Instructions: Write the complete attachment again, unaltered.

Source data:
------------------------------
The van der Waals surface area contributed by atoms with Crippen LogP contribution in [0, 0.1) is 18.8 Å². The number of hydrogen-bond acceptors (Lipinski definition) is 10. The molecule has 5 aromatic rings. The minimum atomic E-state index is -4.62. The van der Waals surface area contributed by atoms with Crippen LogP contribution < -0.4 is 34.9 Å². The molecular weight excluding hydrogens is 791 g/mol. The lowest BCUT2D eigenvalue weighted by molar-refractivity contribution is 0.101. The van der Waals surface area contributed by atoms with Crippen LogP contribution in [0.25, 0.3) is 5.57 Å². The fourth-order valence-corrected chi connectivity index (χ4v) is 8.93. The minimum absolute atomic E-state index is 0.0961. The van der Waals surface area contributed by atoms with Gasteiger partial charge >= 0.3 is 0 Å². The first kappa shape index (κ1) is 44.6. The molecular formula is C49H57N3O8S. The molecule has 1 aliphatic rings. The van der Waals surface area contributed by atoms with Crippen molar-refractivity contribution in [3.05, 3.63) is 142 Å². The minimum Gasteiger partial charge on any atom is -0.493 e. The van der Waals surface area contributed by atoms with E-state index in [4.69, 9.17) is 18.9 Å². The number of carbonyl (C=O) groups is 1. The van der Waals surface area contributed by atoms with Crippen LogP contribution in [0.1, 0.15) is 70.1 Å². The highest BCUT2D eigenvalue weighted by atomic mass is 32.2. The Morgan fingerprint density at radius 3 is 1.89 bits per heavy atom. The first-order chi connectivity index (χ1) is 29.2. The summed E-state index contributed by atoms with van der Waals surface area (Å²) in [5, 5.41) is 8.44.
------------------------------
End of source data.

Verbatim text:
The van der Waals surface area contributed by atoms with Crippen LogP contribution in [0, 0.1) is 18.8 Å². The number of hydrogen-bond acceptors (Lipinski definition) is 10. The molecule has 5 aromatic rings. The minimum atomic E-state index is -4.62. The van der Waals surface area contributed by atoms with Crippen LogP contribution < -0.4 is 34.9 Å². The molecular weight excluding hydrogens is 791 g/mol. The lowest BCUT2D eigenvalue weighted by molar-refractivity contribution is 0.101. The van der Waals surface area contributed by atoms with Crippen LogP contribution in [0.25, 0.3) is 5.57 Å². The fourth-order valence-corrected chi connectivity index (χ4v) is 8.93. The minimum absolute atomic E-state index is 0.0961. The van der Waals surface area contributed by atoms with Gasteiger partial charge >= 0.3 is 0 Å². The first kappa shape index (κ1) is 44.6. The molecular formula is C49H57N3O8S. The molecule has 1 aliphatic rings. The van der Waals surface area contributed by atoms with Crippen molar-refractivity contribution in [3.05, 3.63) is 142 Å². The minimum Gasteiger partial charge on any atom is -0.493 e. The van der Waals surface area contributed by atoms with E-state index in [4.69, 9.17) is 18.9 Å². The number of carbonyl (C=O) groups is 1. The van der Waals surface area contributed by atoms with Crippen LogP contribution in [0.1, 0.15) is 70.1 Å². The highest BCUT2D eigenvalue weighted by atomic mass is 32.2. The Morgan fingerprint density at radius 3 is 1.89 bits per heavy atom. The first-order chi connectivity index (χ1) is 29.2. The summed E-state index contributed by atoms with van der Waals surface area (Å²) in [5, 5.41) is 8.44.